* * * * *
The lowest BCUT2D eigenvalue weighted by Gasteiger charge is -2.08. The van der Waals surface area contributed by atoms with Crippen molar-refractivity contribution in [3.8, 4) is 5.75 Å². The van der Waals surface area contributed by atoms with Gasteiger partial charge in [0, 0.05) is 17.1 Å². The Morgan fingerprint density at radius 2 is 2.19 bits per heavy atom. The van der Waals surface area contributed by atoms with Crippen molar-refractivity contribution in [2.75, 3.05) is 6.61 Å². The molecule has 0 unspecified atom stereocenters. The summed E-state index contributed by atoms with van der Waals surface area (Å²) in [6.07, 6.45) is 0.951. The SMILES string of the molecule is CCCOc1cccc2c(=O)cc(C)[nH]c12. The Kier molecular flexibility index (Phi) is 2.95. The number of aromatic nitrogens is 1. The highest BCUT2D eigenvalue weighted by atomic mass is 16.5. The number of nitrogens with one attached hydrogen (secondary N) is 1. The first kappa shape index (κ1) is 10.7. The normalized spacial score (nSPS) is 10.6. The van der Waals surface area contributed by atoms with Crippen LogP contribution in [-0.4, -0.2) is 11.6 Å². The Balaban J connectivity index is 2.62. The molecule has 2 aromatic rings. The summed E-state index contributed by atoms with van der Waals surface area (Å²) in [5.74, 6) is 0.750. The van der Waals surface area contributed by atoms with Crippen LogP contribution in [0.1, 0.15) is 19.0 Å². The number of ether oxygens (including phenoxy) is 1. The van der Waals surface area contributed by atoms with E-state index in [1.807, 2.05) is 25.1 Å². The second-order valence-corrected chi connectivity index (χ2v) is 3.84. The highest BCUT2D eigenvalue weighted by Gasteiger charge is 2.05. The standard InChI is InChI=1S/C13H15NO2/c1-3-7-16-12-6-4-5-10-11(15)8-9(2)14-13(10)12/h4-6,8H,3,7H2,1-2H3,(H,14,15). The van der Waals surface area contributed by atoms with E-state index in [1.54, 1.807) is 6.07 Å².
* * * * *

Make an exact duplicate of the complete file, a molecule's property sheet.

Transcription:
The lowest BCUT2D eigenvalue weighted by Gasteiger charge is -2.08. The van der Waals surface area contributed by atoms with Crippen molar-refractivity contribution in [3.8, 4) is 5.75 Å². The van der Waals surface area contributed by atoms with Gasteiger partial charge in [0, 0.05) is 17.1 Å². The Morgan fingerprint density at radius 2 is 2.19 bits per heavy atom. The van der Waals surface area contributed by atoms with Crippen molar-refractivity contribution in [2.75, 3.05) is 6.61 Å². The molecule has 0 unspecified atom stereocenters. The summed E-state index contributed by atoms with van der Waals surface area (Å²) in [6.07, 6.45) is 0.951. The SMILES string of the molecule is CCCOc1cccc2c(=O)cc(C)[nH]c12. The Kier molecular flexibility index (Phi) is 2.95. The number of aromatic nitrogens is 1. The highest BCUT2D eigenvalue weighted by atomic mass is 16.5. The number of nitrogens with one attached hydrogen (secondary N) is 1. The first kappa shape index (κ1) is 10.7. The normalized spacial score (nSPS) is 10.6. The van der Waals surface area contributed by atoms with Crippen LogP contribution in [-0.4, -0.2) is 11.6 Å². The Balaban J connectivity index is 2.62. The molecule has 2 aromatic rings. The summed E-state index contributed by atoms with van der Waals surface area (Å²) in [5.74, 6) is 0.750. The van der Waals surface area contributed by atoms with Crippen LogP contribution in [0.1, 0.15) is 19.0 Å². The number of ether oxygens (including phenoxy) is 1. The van der Waals surface area contributed by atoms with E-state index in [1.807, 2.05) is 25.1 Å². The second-order valence-corrected chi connectivity index (χ2v) is 3.84. The highest BCUT2D eigenvalue weighted by Gasteiger charge is 2.05. The standard InChI is InChI=1S/C13H15NO2/c1-3-7-16-12-6-4-5-10-11(15)8-9(2)14-13(10)12/h4-6,8H,3,7H2,1-2H3,(H,14,15). The van der Waals surface area contributed by atoms with E-state index in [1.54, 1.807) is 6.07 Å².